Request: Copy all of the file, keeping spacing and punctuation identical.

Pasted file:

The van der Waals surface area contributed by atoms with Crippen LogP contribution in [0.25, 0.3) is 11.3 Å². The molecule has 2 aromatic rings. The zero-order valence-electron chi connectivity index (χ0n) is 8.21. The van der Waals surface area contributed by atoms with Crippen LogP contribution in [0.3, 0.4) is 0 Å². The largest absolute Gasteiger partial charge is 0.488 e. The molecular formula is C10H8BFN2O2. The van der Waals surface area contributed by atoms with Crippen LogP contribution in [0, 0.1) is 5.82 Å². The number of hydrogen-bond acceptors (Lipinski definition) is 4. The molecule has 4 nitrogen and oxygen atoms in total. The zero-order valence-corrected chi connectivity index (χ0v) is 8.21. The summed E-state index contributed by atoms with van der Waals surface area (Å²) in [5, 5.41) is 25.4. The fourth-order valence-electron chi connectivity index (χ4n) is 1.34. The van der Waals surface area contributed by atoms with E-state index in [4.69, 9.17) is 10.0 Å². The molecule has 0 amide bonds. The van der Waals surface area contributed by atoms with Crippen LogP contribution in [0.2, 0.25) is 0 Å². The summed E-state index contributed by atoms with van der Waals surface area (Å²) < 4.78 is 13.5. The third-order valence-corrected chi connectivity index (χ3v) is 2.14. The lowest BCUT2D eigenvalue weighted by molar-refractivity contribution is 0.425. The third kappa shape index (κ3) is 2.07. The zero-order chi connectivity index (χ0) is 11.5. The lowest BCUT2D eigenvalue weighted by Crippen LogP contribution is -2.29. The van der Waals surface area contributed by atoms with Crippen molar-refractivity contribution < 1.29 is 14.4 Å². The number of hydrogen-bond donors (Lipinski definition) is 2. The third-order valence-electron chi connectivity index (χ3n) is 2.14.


The van der Waals surface area contributed by atoms with Crippen LogP contribution in [0.25, 0.3) is 11.3 Å². The molecule has 2 aromatic rings. The zero-order valence-electron chi connectivity index (χ0n) is 8.21. The van der Waals surface area contributed by atoms with Crippen LogP contribution in [0.3, 0.4) is 0 Å². The largest absolute Gasteiger partial charge is 0.488 e. The molecular formula is C10H8BFN2O2. The van der Waals surface area contributed by atoms with Crippen LogP contribution in [0, 0.1) is 5.82 Å². The number of hydrogen-bond acceptors (Lipinski definition) is 4. The molecule has 4 nitrogen and oxygen atoms in total. The zero-order valence-corrected chi connectivity index (χ0v) is 8.21. The summed E-state index contributed by atoms with van der Waals surface area (Å²) in [5, 5.41) is 25.4. The fourth-order valence-electron chi connectivity index (χ4n) is 1.34. The van der Waals surface area contributed by atoms with E-state index in [4.69, 9.17) is 10.0 Å². The molecule has 0 amide bonds. The van der Waals surface area contributed by atoms with Crippen LogP contribution in [0.2, 0.25) is 0 Å². The summed E-state index contributed by atoms with van der Waals surface area (Å²) < 4.78 is 13.5. The third-order valence-corrected chi connectivity index (χ3v) is 2.14. The lowest BCUT2D eigenvalue weighted by molar-refractivity contribution is 0.425. The third kappa shape index (κ3) is 2.07. The zero-order chi connectivity index (χ0) is 11.5. The lowest BCUT2D eigenvalue weighted by Crippen LogP contribution is -2.29. The van der Waals surface area contributed by atoms with Crippen molar-refractivity contribution < 1.29 is 14.4 Å². The number of hydrogen-bond donors (Lipinski definition) is 2. The third-order valence-electron chi connectivity index (χ3n) is 2.14.